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Human Ecology is a still young scientific discipline. The teachings and research content concern the inter-dependencies and interactions of individuals, societies and the environment. At its core is a holistic view including physical, cultural, economic and political aspects. The term ‘Human Ecology’ can be found in the early philosophical, sociological and socio-psychological work of the University of Chicago and the hereafter named Chicago School of Social Sciences (1900 to 1935). Since then the term has spread representing a research perspective in humanities, natural sciences, social sciences and planning sciences, as well as in health and environmental sciences. If nothing else, human ecology has a long tradition in the liberal arts, architecture and literature.
In some countries chairs for human ecology were already early in place. The University of Chicago in particular hosted some of the most important founding fathers of Human Ecology. These include:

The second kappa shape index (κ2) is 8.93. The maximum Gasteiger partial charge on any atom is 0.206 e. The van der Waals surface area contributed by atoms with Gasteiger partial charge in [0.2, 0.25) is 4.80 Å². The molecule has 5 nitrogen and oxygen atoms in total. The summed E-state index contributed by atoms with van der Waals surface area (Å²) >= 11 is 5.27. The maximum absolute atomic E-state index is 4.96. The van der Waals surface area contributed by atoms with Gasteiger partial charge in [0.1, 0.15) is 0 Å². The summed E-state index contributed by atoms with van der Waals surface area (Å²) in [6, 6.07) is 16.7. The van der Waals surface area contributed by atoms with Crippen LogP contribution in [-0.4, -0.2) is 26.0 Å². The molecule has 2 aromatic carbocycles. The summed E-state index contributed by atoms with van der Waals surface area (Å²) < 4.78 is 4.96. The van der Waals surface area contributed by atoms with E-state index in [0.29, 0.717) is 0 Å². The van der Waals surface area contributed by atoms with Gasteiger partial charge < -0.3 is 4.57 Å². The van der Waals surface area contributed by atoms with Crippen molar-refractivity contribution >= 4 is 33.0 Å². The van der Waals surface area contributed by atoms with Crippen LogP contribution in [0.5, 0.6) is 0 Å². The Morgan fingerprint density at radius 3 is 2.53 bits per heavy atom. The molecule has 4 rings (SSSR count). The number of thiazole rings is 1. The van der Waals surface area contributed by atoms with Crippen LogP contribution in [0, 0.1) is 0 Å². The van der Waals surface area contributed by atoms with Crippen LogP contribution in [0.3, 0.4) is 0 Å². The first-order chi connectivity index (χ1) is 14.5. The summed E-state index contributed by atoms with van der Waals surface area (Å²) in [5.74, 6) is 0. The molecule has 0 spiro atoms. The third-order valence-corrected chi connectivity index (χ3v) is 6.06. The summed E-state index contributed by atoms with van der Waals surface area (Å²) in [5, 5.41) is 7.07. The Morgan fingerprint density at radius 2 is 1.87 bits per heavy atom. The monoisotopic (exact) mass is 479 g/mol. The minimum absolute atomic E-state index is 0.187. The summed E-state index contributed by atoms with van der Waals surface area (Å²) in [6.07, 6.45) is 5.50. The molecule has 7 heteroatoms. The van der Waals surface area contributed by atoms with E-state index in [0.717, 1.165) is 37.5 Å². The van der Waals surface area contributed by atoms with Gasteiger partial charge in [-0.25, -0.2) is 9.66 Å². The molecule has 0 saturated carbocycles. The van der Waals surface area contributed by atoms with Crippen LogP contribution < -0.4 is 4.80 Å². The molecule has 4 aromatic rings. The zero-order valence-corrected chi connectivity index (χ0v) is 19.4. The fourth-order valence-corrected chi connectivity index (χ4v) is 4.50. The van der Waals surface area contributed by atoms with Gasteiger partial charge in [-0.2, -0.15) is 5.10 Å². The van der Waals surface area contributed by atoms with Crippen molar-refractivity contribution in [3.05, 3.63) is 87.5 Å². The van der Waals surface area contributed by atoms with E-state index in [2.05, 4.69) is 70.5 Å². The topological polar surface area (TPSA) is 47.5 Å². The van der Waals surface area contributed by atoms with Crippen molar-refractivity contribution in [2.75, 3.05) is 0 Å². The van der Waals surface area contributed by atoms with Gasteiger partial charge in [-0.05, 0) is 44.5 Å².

- William Isaac Thomas (1863 - 1947): Professor for Sociology at the University of Chicago (1896 - 1917) who described the basics of Human Ecology in 1909 in his textbook "Source Book For Social Origin".
- Robert Ezra Park (1864 - 1944): Professor for Sociology at the University of Chicago (1914 - 1936) who established Human Ecology in the social sciences with numerous articles and textbooks, and at the same time further developed it as a bridge to other disciplines and the arts of teaching and research.
- John Dewey (1859 - 1952): Professor for Philosophy at the University of Chicago (1894 - 1904) who in 1922 secured the philosophical foundation of Human Ecology with the book "Human Nature and Conduct".
- George Herbert Mead (1863 - 1931): Professor for Socio-Psychology at the University of Chicago (1894 - 1931) who in 1932 posthumously published the book "Philosophy of the Present." His book tried to bridge the social sciences to Einstein’s theory of relativity.